Magnolia lovers headed to Raleigh…join us!

  Here's a photo we took in the gardens last year of a new Mangolia insignis hybrid from SC plantsman Kevin Paris, who will be one of many world renown speakers at the upcoming meeting of the International Magnolia Society meeting to be held here in Raleigh, March 23-25. We look forward the amazing lineup of speakers and tours, including here at PDN/JLBG.  This is an intense group of plant nerds from around the world, most of whom are passionate about much more than magnolias.  Below is a note from President Gary Knox about the upcoming registration deadline, and how to sign up.  We hope to see you there. The Feb 9th deadline for registration for the Annual meeting is rapidly approaching.  This is your final reminder to register for the Annual Meeting of Magnolia Society International planned for March 23-25 in North Carolina (please click HERE for details and HERE to link to online registration). Join us in Raleigh during the midst of Spring where you Read more [...]

Growing Pitcher Plants in Containers

In early summer of 2016, after my first couple of months working at Plant Delights Nursery, I bought my first pitcher plant, Sarracenia 'Hurricane Creek White'. After reading the article Introduction to Sarracenia - The Carnivorous Pitcher Plant on PDN's website, I followed the simple instructions on growing pitcher plants in containers. I selected a decorative frost proof container that was equivalent to, or maybe a little larger than a 3gal container. I used sphagnum peat moss, as recommended, for the potting mix. The sphagnum peat moss is very dry and almost powdery when it comes out of the bag. Put the peat moss in a bucket and add water. Mix well, and allow the peat to soak up the water until it is no longer powdery and is more a spongy consistency. Now you are ready to plant. I started off with one of our 3.5" pitcher plants, which had one to two growing points and four to six pitchers, much like the plant pictured here. Fill your decorative container Read more [...]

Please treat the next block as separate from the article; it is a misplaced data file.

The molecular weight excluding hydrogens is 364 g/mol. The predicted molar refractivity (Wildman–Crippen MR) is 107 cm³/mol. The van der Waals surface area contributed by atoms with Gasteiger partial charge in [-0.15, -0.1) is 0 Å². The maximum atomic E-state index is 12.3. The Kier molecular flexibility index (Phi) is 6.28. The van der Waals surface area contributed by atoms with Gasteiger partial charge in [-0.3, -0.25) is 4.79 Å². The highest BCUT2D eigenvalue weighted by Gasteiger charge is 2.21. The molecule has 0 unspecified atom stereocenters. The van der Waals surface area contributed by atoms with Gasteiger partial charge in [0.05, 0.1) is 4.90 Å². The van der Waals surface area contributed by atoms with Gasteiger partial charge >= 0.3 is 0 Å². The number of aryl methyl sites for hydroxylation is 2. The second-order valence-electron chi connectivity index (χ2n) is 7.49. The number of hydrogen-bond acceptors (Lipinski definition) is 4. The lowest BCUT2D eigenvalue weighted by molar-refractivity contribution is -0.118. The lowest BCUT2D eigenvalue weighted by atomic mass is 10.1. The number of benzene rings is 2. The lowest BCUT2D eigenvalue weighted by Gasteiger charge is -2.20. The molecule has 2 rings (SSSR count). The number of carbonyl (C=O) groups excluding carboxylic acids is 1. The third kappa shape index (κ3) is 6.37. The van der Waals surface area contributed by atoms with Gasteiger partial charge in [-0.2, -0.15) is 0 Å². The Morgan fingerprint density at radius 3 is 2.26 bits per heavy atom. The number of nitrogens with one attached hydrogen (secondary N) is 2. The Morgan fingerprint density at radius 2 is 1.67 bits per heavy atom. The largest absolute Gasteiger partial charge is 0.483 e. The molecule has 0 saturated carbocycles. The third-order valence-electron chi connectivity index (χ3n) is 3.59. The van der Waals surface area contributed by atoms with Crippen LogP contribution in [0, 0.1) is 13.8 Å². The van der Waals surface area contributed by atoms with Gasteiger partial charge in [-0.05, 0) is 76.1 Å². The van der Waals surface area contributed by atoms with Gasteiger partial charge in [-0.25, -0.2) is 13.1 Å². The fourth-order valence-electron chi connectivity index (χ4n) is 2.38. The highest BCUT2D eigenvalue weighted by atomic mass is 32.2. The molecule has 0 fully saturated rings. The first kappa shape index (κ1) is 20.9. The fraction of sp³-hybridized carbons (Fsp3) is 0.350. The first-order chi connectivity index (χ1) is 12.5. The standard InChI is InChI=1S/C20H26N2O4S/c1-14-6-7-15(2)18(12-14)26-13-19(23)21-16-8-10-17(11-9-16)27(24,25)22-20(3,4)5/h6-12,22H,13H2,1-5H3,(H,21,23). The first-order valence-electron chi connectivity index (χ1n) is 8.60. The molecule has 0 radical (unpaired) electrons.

More highlights from Denver

Kelly Grummons is a long-time cactiphyle and cactus breeder.  Kelly was a part of Timberline Gardens in Denver until it closed recently to make way for development.  For now, he's running his mail order cactus nursery from his home.  Many of the cool opuntias in our garden came from Kelly.  Kelly's home garden More cool plants I don't normally look at turf in a plantsman's garden, but I was struck by his beautiful lawn....and without irrigation.  Several decades ago, this bermudagrass hybrid, Cynodon dactylon x Cynodon transvaalensis was discovered in a Denver garden, brought into the US over fifty years ago, by a worker stationed in Africa.  Recently introduced as DogTuff grass, it thrives, once established, without irrigation in the high mountain deserts of Denver.  Additionally, the spread rate is dramatically less than the more invasive bermudagrass of which most gardeners hate.  The hybrid is sterile, so must be planted Read more [...]

On the road, again

Just back from the Perennial Plant Association Symposium, held this year in Denver. The annual meeting, designed for garden professionals, includes plenty of tours and talks.  The meeting attracts garden designers, garden workers, garden writers & speakers, nursery growers, retailers, and perennial plant lovers from around the world. It's a great chance to meet and chat with just about anyone you've ever heard, who works with perennials.  (Front, right with the backpack is Joseph Tychonievich, who wrote the new book, Rock Gardening; Reimagining a Classic Style.  Did I mention that next years' PPA will be in Raleigh/Durham, NC from July 30-August 3.  I'm sure you don't want to miss such an amazing opportunity!  The amazing Denver Botanic Garden was our dinner site, what an amazing place to stroll and learn. Denver Botanic Garden is one of the premier gardens in the US, combining incredible design with an incomparable collection of rare and little-known Read more [...]